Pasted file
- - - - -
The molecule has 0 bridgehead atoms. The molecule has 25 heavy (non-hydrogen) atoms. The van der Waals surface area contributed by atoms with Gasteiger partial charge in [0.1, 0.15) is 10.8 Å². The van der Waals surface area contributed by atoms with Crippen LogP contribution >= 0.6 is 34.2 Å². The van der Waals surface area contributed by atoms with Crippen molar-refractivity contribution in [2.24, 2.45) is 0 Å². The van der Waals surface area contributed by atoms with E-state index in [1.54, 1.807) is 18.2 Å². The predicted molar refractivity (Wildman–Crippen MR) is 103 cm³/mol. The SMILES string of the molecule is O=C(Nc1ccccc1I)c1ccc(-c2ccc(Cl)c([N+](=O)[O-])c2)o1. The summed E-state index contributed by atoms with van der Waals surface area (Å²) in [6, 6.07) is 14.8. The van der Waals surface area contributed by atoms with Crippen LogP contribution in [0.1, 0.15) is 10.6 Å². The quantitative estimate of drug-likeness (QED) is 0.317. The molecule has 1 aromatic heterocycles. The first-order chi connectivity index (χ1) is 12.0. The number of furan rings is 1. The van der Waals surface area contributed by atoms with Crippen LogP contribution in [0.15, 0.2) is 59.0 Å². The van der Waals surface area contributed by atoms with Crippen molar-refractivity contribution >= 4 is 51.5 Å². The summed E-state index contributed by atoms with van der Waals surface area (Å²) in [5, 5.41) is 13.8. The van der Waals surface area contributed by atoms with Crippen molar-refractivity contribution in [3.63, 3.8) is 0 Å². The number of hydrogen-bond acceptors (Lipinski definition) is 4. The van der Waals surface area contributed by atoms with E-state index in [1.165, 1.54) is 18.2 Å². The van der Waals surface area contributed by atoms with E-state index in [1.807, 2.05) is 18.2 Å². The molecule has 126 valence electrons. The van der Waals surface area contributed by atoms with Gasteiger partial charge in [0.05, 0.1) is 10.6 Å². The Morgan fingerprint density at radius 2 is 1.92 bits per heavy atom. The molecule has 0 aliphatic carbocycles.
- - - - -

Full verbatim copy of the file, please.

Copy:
The molecule has 0 bridgehead atoms. The molecule has 25 heavy (non-hydrogen) atoms. The van der Waals surface area contributed by atoms with Gasteiger partial charge in [0.1, 0.15) is 10.8 Å². The van der Waals surface area contributed by atoms with Crippen LogP contribution >= 0.6 is 34.2 Å². The van der Waals surface area contributed by atoms with Crippen molar-refractivity contribution in [2.24, 2.45) is 0 Å². The van der Waals surface area contributed by atoms with E-state index in [1.54, 1.807) is 18.2 Å². The predicted molar refractivity (Wildman–Crippen MR) is 103 cm³/mol. The SMILES string of the molecule is O=C(Nc1ccccc1I)c1ccc(-c2ccc(Cl)c([N+](=O)[O-])c2)o1. The summed E-state index contributed by atoms with van der Waals surface area (Å²) in [6, 6.07) is 14.8. The van der Waals surface area contributed by atoms with Crippen LogP contribution in [0.1, 0.15) is 10.6 Å². The quantitative estimate of drug-likeness (QED) is 0.317. The molecule has 1 aromatic heterocycles. The first-order chi connectivity index (χ1) is 12.0. The number of furan rings is 1. The van der Waals surface area contributed by atoms with Crippen LogP contribution in [0.15, 0.2) is 59.0 Å². The van der Waals surface area contributed by atoms with Crippen molar-refractivity contribution >= 4 is 51.5 Å². The summed E-state index contributed by atoms with van der Waals surface area (Å²) in [5, 5.41) is 13.8. The van der Waals surface area contributed by atoms with Crippen molar-refractivity contribution in [3.63, 3.8) is 0 Å². The number of hydrogen-bond acceptors (Lipinski definition) is 4. The van der Waals surface area contributed by atoms with E-state index in [1.165, 1.54) is 18.2 Å². The van der Waals surface area contributed by atoms with E-state index in [1.807, 2.05) is 18.2 Å². The molecule has 126 valence electrons. The van der Waals surface area contributed by atoms with Gasteiger partial charge in [0.05, 0.1) is 10.6 Å². The Morgan fingerprint density at radius 2 is 1.92 bits per heavy atom. The molecule has 0 aliphatic carbocycles.